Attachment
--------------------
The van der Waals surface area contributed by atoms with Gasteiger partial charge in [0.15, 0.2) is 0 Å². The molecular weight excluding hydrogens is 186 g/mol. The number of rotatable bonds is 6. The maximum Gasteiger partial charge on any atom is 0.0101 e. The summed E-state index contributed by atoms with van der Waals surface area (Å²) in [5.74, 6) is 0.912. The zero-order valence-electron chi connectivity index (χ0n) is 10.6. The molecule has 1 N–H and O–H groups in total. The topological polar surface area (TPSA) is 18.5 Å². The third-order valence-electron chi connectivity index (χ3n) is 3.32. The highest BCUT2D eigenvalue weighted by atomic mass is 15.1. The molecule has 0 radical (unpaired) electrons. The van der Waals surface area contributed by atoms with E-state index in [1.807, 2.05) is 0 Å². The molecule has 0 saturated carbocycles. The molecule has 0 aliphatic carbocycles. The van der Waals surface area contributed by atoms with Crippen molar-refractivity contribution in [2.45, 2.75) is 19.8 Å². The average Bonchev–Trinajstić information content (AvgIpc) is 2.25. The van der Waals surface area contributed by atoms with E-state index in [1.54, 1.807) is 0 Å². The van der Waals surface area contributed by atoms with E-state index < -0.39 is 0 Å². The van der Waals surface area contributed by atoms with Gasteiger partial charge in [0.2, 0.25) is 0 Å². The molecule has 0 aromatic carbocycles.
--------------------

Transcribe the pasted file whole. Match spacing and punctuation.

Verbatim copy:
The van der Waals surface area contributed by atoms with Gasteiger partial charge in [0.15, 0.2) is 0 Å². The molecular weight excluding hydrogens is 186 g/mol. The number of rotatable bonds is 6. The maximum Gasteiger partial charge on any atom is 0.0101 e. The summed E-state index contributed by atoms with van der Waals surface area (Å²) in [5.74, 6) is 0.912. The zero-order valence-electron chi connectivity index (χ0n) is 10.6. The molecule has 1 N–H and O–H groups in total. The topological polar surface area (TPSA) is 18.5 Å². The third-order valence-electron chi connectivity index (χ3n) is 3.32. The highest BCUT2D eigenvalue weighted by atomic mass is 15.1. The molecule has 0 radical (unpaired) electrons. The van der Waals surface area contributed by atoms with E-state index in [1.807, 2.05) is 0 Å². The molecule has 0 saturated carbocycles. The molecule has 0 aliphatic carbocycles. The van der Waals surface area contributed by atoms with Crippen molar-refractivity contribution in [2.45, 2.75) is 19.8 Å². The average Bonchev–Trinajstić information content (AvgIpc) is 2.25. The van der Waals surface area contributed by atoms with E-state index in [1.54, 1.807) is 0 Å². The van der Waals surface area contributed by atoms with E-state index < -0.39 is 0 Å². The van der Waals surface area contributed by atoms with Gasteiger partial charge in [0.2, 0.25) is 0 Å². The molecule has 0 aromatic carbocycles.